Dr. Gaylis didn’t just pencil whip the approval. He took the time to re-look at me, read everything Dr. Samji had written, and help us with a difficult decision. There was no ego or arrogance in turning the surgical intervention over to someone else.
He asked us to please keep him informed how the surgery went, and to follow up with him afterwards.

He does indeed sound like a very good doctor- & like you say, his pride didn’t come into it, luckily!
I really hope that you get the insurance approved & that surgery goes well for you. Best wishes!

That is a wonderful story! So glad you found a compassionate doctor who actually listened to you & cared enough to promote what is in your best interest!

I hope you feel the days pass quickly prior to surgery.


IMG_4414.JPG Surgery with Dr Samji early tomorrow. Got to meet a recovering Eagle which sure did a lot to give me confidence for the surgery and to know what to expect!

Hope that it all goes well, thinking of you! God Bless…

She’s passed out asleep now. Dr. Samji said it was a difficult case because her styloid was long, pointed, and took a sharp turn. It was pretty tangled up in things. He took it out in little pieces all the way to the base, so he got the whole thing. No EMG changes throughout though she may have some slight right sided tongue weakness since the hypoglossal nerve was so impacted. No facial droop or shoulder weakness. She was ecstatic all the way back to the rental we got here in Willow Glen–her vision remained crystal clear the whole ride. Her blurred vision was always the first thing to come and last to go, and more than anything else made normal function difficult. Dr Samji said real improvement will take 6 weeks. He and his staff and the surgery center were all excellent.
Our provider wanted us to go to a ENT surgeon with no history that we could find, of performing styloidectomies. I wasn’t about to let her suffer anymore while we fought it—we paid cash and went to one of the best. It was the right decision. This doesn’t bother me much. It wasn’t that expensive, and our provider has spent quite a bit over the years to get us to this point.

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So pleased that she’s seen improvements already, that’s really good news. & you’re great for taking care of her so well! Hugs to you both! :hugs: :hugs: :bouquet:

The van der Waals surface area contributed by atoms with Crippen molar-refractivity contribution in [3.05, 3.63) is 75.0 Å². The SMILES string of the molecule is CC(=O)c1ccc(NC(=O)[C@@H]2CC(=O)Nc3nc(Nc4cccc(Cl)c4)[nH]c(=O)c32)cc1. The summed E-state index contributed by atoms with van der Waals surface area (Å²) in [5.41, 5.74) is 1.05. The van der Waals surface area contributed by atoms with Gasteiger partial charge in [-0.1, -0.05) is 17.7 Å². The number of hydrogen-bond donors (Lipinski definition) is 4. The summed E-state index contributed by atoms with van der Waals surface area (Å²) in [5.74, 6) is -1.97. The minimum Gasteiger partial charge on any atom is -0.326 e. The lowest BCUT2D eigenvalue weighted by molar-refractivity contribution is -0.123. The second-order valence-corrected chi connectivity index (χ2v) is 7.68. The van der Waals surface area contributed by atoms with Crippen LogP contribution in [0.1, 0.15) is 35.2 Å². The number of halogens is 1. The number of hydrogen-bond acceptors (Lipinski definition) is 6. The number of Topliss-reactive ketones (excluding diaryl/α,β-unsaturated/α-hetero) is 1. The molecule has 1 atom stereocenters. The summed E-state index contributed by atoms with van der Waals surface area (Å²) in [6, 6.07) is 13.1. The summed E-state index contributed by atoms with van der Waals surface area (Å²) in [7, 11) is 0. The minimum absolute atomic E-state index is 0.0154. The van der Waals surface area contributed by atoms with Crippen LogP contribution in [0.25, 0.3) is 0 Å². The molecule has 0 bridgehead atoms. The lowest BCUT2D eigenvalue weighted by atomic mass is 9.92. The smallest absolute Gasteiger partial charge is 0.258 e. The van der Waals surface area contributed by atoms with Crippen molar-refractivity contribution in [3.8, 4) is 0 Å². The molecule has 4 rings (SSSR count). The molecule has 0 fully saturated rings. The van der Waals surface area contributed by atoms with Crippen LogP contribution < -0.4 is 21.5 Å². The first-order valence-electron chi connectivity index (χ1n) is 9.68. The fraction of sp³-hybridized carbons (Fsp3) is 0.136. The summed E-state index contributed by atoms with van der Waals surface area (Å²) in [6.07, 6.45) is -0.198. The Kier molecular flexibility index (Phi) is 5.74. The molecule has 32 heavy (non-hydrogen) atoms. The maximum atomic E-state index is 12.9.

Day 3. Today is supposed to be one of the tough recovery days. She woke up this morning feeling like her throat was closing but that passed. Her vision remains clear and all her signs and symptoms seem to be gone. Her right hand has felt slightly cold but hasn’t turned purple like before. There is NO facial droop, tongue weakness, etc. Lots of swelling and her jaw is getting stiff. Hoarse voice which she feels is due more to swelling than nerves.
She has done great managing her pain—1/2 a percocet every three hours has been sufficient. (She’s pretty small so a full tablet might be too much. This reduction was with Dr. Samji’s approval)
Cautiously optimistic. When she went under general for the appendectomy a few years ago (part of her signs/symptoms has always included pain and swelling over her appendix, so we hoped removing it might take care of everything) her symptoms disappeared for 24 hours, probably due to the heavy medicine cocktail they give for general anesthesia. So, we didn’t want to get our hopes up yet again. But here we are day 3 and she’s gone through all the normal ‘triggers’ and no blurred vision, leaking nostril, tinnitus, blue hand, pain around the ear.
Dr. Samji was pretty clear, don’t expect improvement for six weeks. So even if there’s a set back as things drain and tighten we’ll remain optimistic.
The way Dr. Samji described the surgery and what he had to do to remove the entire styloid, we are SO glad we paid cash to come here instead of having a fully covered but less experienced surgeon do this. She misses the kids, home, her garden and her dog, and travelling for medical reasons certainly has its challenges, but this was well worth it.
The little cottage we rented is in a very nice neighborhood so getting out to walk has been a treat. She made it all the way around the block yesterday with a few rests. Some standing stretches and we’ll take the prescibed walk


Fingers crossed for you both then, glad that things are still seeing improvements… sounds like a good decision to see Dr Samji, & hopefully you’ll be home soon!

So fantastic to hear this amazing report. I’m hoping & praying all the pre-op symptoms are gone for good!

Ughhhh…this devil ES is horrible! I didn’t go through all of these issues. I did suffer for 17 yrs! I prayed and prayed that Yah would just take me. Pain is hard and with ES, it is a silent pain and no one knows how we suffer in silence. It took me at least 4-5 months to even feel normal. I still had fear anytime I felt something or did not know what was going on in my throat, after the surgery. Take it one day at a time. You’ve had the surgery and you got a diagnosis. I had neither for 17 yrs. I had just had a baby on Dec. 8, 1987 so. The onset of ES happened on Dec. 24, 1987 so, guess what I was told??? I was going through postpartum depression…Really??? Well, by the time I got diagnosed, the baby was about 12 yrs. old! I had to move to OKC and 3 yrs. later…I was diagnosed at OU Medical Physicians by Dr. Greg Krempl. I am so glad I moved but, it was tough going through the surgery so, hang in there and pray to our Heavenly Father.